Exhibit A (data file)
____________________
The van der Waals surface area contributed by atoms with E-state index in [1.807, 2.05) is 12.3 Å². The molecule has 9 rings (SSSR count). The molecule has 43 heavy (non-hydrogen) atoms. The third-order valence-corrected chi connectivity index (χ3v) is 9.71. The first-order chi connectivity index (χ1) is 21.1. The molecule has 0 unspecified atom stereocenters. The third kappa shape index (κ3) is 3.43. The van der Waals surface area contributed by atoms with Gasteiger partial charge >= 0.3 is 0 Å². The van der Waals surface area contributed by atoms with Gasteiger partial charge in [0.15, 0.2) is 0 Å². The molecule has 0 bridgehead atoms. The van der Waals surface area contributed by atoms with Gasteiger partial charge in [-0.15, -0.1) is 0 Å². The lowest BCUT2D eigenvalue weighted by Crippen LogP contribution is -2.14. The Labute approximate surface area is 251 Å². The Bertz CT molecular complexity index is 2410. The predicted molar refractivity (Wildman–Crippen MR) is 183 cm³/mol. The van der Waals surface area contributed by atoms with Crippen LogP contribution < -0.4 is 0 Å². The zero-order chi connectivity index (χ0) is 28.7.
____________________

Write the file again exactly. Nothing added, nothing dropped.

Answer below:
The van der Waals surface area contributed by atoms with E-state index in [1.807, 2.05) is 12.3 Å². The molecule has 9 rings (SSSR count). The molecule has 43 heavy (non-hydrogen) atoms. The third-order valence-corrected chi connectivity index (χ3v) is 9.71. The first-order chi connectivity index (χ1) is 21.1. The molecule has 0 unspecified atom stereocenters. The third kappa shape index (κ3) is 3.43. The van der Waals surface area contributed by atoms with Gasteiger partial charge >= 0.3 is 0 Å². The van der Waals surface area contributed by atoms with Gasteiger partial charge in [0.15, 0.2) is 0 Å². The molecule has 0 bridgehead atoms. The van der Waals surface area contributed by atoms with Gasteiger partial charge in [-0.15, -0.1) is 0 Å². The lowest BCUT2D eigenvalue weighted by Crippen LogP contribution is -2.14. The Labute approximate surface area is 251 Å². The Bertz CT molecular complexity index is 2410. The predicted molar refractivity (Wildman–Crippen MR) is 183 cm³/mol. The van der Waals surface area contributed by atoms with Crippen LogP contribution < -0.4 is 0 Å². The zero-order chi connectivity index (χ0) is 28.7.